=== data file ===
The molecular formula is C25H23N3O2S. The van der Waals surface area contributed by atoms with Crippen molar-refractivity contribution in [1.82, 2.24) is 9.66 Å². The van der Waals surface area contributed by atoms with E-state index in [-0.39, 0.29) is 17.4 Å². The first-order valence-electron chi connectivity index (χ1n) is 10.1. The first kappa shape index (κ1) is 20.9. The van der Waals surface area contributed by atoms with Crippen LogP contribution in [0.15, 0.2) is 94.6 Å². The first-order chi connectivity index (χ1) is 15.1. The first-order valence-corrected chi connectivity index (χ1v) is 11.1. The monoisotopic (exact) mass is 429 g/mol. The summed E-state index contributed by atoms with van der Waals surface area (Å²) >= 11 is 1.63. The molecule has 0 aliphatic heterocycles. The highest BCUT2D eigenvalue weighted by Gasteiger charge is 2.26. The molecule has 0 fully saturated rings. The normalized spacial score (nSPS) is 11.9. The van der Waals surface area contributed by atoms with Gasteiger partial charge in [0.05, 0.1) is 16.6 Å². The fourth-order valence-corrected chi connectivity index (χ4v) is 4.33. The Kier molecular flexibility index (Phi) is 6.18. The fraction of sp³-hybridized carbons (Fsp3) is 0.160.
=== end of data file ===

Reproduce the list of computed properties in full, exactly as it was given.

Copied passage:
The molecular formula is C25H23N3O2S. The van der Waals surface area contributed by atoms with Crippen molar-refractivity contribution in [1.82, 2.24) is 9.66 Å². The van der Waals surface area contributed by atoms with E-state index in [-0.39, 0.29) is 17.4 Å². The first-order valence-electron chi connectivity index (χ1n) is 10.1. The first kappa shape index (κ1) is 20.9. The van der Waals surface area contributed by atoms with Crippen LogP contribution in [0.15, 0.2) is 94.6 Å². The first-order chi connectivity index (χ1) is 15.1. The first-order valence-corrected chi connectivity index (χ1v) is 11.1. The monoisotopic (exact) mass is 429 g/mol. The summed E-state index contributed by atoms with van der Waals surface area (Å²) >= 11 is 1.63. The molecule has 0 aliphatic heterocycles. The highest BCUT2D eigenvalue weighted by Gasteiger charge is 2.26. The molecule has 0 fully saturated rings. The normalized spacial score (nSPS) is 11.9. The van der Waals surface area contributed by atoms with Gasteiger partial charge in [0.05, 0.1) is 16.6 Å². The fourth-order valence-corrected chi connectivity index (χ4v) is 4.33. The Kier molecular flexibility index (Phi) is 6.18. The fraction of sp³-hybridized carbons (Fsp3) is 0.160.